By: Gail Obenreder
“My work has allowed me to begin a journey of self-discovery to unearth bits and pieces of my true self and to grow a stronger appreciation for my experiences and my creative voice.”
The unique interdisciplinary mixed media fiber-and-painted works of Charlese Phillips evolved on an unexpected pathway. It was during the pandemic that the artist – who had formerly been working primarily in photography, calligraphy, and crafting – developed “a deep interest in fibers and fiber arts.” Phillips began to work in macrame, exploring its knots and techniques as a way to pass the time, find peace during uncertainty, and assess her artistic goals.
But through her exploration of macrame, Phillips fell in love the process of weaving, and searching for and creating new fibers led to her Fellowship-winning work. The idea of combining painting with her new-found focus on textiles was a revelation, and she set about “using the various creative skills obtained through my art education and other self-taught techniques” to develop her striking portraits of those who have inspired her. She also learned how to spin her own yarn, seeing “the endless possibilities I could have with color and texture.”
Phillips grew up on the Eastern Shore of Maryland with her mother and an older brother, attending Salisbury University there and earning her fine arts degree in ceramics. Now living in Delaware for the past twelve years, she recently received her Masters in Education from Wilmington University. Phillips is currently a high school photography teacher and would like to experiment with incorporating that discipline into her work.
She draws inspiration from “creatives from all backgrounds and mediums,” including photography, film, music, and [of course] fine arts. Phillips seeks to see herself and her artistic journey in the work of a myriad of inspiring artists – an eclectic group that includes Michaela Cole, Issa Rae, Kehinde Wiley, Viola Davis, Adele, Amy Sherald, and Ava DuVernay.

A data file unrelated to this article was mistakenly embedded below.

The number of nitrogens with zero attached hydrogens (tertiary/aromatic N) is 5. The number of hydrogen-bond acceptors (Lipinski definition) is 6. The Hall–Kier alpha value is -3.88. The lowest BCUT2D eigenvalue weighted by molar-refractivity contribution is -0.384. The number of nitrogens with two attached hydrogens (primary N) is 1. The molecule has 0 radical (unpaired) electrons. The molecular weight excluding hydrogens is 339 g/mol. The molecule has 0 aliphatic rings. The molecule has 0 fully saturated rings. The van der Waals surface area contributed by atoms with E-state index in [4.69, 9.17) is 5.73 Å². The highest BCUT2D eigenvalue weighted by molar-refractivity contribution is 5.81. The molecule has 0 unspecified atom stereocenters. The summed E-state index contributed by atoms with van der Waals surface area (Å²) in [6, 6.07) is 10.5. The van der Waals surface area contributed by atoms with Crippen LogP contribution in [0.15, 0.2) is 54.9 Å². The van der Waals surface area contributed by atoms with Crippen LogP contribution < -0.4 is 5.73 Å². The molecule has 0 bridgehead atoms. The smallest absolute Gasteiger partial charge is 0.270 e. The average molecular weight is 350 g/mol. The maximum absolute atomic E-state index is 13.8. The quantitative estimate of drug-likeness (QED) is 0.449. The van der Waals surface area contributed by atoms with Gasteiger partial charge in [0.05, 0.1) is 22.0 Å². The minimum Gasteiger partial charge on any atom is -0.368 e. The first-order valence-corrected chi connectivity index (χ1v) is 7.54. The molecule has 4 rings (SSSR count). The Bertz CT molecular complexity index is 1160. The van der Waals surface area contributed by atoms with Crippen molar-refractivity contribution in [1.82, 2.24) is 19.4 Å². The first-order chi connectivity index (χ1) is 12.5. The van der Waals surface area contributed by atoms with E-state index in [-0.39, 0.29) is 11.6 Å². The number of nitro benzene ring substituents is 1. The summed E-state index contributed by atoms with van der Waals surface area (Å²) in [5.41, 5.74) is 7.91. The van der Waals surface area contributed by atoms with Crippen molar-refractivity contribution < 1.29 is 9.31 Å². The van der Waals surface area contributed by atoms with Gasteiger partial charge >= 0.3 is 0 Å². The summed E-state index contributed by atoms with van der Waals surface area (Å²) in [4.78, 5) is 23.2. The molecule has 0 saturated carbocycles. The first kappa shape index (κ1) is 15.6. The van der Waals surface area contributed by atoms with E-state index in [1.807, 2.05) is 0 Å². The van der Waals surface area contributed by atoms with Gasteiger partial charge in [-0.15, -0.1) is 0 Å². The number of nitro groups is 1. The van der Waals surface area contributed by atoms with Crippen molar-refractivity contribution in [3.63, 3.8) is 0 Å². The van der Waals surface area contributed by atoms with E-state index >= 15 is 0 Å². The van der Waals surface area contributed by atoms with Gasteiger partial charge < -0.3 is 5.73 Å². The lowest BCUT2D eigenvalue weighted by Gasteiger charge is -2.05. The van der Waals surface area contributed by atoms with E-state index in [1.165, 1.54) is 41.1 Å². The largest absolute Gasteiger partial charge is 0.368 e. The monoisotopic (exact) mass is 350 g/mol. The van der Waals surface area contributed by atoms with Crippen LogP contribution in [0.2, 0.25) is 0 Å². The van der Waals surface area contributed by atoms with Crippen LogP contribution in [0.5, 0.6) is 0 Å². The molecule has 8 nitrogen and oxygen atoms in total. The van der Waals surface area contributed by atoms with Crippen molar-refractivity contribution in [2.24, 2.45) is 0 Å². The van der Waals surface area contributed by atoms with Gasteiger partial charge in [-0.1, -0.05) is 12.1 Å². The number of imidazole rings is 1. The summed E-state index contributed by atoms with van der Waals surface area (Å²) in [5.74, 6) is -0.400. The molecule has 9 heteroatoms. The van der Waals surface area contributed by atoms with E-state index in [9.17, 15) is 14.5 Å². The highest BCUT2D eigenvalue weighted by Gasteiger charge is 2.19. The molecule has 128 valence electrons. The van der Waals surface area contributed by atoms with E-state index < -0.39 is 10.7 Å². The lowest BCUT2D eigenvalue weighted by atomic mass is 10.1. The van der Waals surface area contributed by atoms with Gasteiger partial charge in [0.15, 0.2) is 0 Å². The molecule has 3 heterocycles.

Her major challenges are in “selecting subjects, choosing color palettes, and creating a supportive structure for each piece.” Often spending days observing work in progress to arrive at a creative decision, Phillips must also create the appropraite framework to hold each of these unique pieces. Combining mediums makes this construction process especially important, and she must “be sure the work is as structurally sound as possible.”
Though the work is intricate and painstaking, Phillips feels pride in actualizing her visions. “As a person who has had struggles with depression, anxiety, and low self-esteem, I am thankful to have found an art form that gives me the freedom, challenge, and joy to grow as an artist and individual.”
Enormously thankful for the support of her family and friends, Phillips plans to use the award to expand her current practice and obtain new tools. The Division’s acknowledgement of her work as an Emerging Artist Fellow “means to me that ‘I can’ – that I can make art that is meaningful . . . that when I take a chance it can prove a great reward . . . [and] that I can reach my goals.”Fellowship Home